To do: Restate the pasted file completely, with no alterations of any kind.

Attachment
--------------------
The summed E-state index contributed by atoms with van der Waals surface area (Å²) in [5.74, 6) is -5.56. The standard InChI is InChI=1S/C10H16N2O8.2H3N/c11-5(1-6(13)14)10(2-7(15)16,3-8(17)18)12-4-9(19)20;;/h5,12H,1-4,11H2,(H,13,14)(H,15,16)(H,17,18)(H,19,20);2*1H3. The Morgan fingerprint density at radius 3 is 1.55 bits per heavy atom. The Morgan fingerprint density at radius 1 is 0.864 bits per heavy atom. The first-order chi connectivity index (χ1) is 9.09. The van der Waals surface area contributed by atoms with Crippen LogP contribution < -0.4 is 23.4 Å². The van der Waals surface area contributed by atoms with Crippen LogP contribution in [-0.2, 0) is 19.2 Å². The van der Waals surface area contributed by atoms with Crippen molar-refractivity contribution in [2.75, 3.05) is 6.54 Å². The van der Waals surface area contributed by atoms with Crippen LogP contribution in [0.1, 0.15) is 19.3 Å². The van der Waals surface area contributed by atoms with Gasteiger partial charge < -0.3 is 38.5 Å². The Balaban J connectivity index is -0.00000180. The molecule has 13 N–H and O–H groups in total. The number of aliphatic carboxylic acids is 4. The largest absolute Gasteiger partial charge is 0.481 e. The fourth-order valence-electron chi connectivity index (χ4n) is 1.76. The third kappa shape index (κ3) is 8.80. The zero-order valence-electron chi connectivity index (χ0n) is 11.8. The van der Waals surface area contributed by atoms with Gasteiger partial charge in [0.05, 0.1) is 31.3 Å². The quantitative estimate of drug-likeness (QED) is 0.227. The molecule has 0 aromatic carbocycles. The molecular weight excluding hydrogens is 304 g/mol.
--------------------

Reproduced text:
The summed E-state index contributed by atoms with van der Waals surface area (Å²) in [5.74, 6) is -5.56. The standard InChI is InChI=1S/C10H16N2O8.2H3N/c11-5(1-6(13)14)10(2-7(15)16,3-8(17)18)12-4-9(19)20;;/h5,12H,1-4,11H2,(H,13,14)(H,15,16)(H,17,18)(H,19,20);2*1H3. The Morgan fingerprint density at radius 3 is 1.55 bits per heavy atom. The Morgan fingerprint density at radius 1 is 0.864 bits per heavy atom. The first-order chi connectivity index (χ1) is 9.09. The van der Waals surface area contributed by atoms with Crippen LogP contribution < -0.4 is 23.4 Å². The van der Waals surface area contributed by atoms with Crippen LogP contribution in [-0.2, 0) is 19.2 Å². The van der Waals surface area contributed by atoms with Crippen molar-refractivity contribution in [2.75, 3.05) is 6.54 Å². The van der Waals surface area contributed by atoms with Crippen LogP contribution in [0.1, 0.15) is 19.3 Å². The van der Waals surface area contributed by atoms with Gasteiger partial charge < -0.3 is 38.5 Å². The Balaban J connectivity index is -0.00000180. The molecule has 13 N–H and O–H groups in total. The number of aliphatic carboxylic acids is 4. The largest absolute Gasteiger partial charge is 0.481 e. The fourth-order valence-electron chi connectivity index (χ4n) is 1.76. The third kappa shape index (κ3) is 8.80. The zero-order valence-electron chi connectivity index (χ0n) is 11.8. The van der Waals surface area contributed by atoms with Gasteiger partial charge in [0.05, 0.1) is 31.3 Å². The quantitative estimate of drug-likeness (QED) is 0.227. The molecule has 0 aromatic carbocycles. The molecular weight excluding hydrogens is 304 g/mol.